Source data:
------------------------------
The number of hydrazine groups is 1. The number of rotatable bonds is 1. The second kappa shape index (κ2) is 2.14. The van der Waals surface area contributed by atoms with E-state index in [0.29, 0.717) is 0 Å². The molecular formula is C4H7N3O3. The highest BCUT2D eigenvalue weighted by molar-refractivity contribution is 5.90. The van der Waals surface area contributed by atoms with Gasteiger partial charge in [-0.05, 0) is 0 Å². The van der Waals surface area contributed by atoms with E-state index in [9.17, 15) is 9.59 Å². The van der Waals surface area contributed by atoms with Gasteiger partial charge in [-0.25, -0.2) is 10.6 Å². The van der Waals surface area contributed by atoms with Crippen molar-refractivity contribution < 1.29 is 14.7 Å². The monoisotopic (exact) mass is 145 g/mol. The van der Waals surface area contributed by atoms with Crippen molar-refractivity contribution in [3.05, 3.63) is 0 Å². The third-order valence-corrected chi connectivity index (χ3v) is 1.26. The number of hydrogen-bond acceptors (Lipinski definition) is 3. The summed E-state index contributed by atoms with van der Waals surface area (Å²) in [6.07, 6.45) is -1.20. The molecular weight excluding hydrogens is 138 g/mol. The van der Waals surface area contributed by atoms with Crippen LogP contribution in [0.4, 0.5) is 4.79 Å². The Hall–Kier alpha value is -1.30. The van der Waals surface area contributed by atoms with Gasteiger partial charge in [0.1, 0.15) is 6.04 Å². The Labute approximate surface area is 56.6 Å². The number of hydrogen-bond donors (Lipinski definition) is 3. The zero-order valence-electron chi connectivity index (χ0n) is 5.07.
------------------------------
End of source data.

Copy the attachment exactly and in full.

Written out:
The number of hydrazine groups is 1. The number of rotatable bonds is 1. The second kappa shape index (κ2) is 2.14. The van der Waals surface area contributed by atoms with E-state index in [0.29, 0.717) is 0 Å². The molecular formula is C4H7N3O3. The highest BCUT2D eigenvalue weighted by molar-refractivity contribution is 5.90. The van der Waals surface area contributed by atoms with Gasteiger partial charge in [-0.05, 0) is 0 Å². The van der Waals surface area contributed by atoms with E-state index in [9.17, 15) is 9.59 Å². The van der Waals surface area contributed by atoms with Gasteiger partial charge in [-0.25, -0.2) is 10.6 Å². The van der Waals surface area contributed by atoms with Crippen molar-refractivity contribution < 1.29 is 14.7 Å². The monoisotopic (exact) mass is 145 g/mol. The van der Waals surface area contributed by atoms with Crippen molar-refractivity contribution in [3.05, 3.63) is 0 Å². The third-order valence-corrected chi connectivity index (χ3v) is 1.26. The number of hydrogen-bond acceptors (Lipinski definition) is 3. The summed E-state index contributed by atoms with van der Waals surface area (Å²) in [6.07, 6.45) is -1.20. The molecular weight excluding hydrogens is 138 g/mol. The van der Waals surface area contributed by atoms with Crippen LogP contribution in [0.4, 0.5) is 4.79 Å². The Hall–Kier alpha value is -1.30. The van der Waals surface area contributed by atoms with Gasteiger partial charge in [0.1, 0.15) is 6.04 Å². The Labute approximate surface area is 56.6 Å². The number of hydrogen-bond donors (Lipinski definition) is 3. The zero-order valence-electron chi connectivity index (χ0n) is 5.07.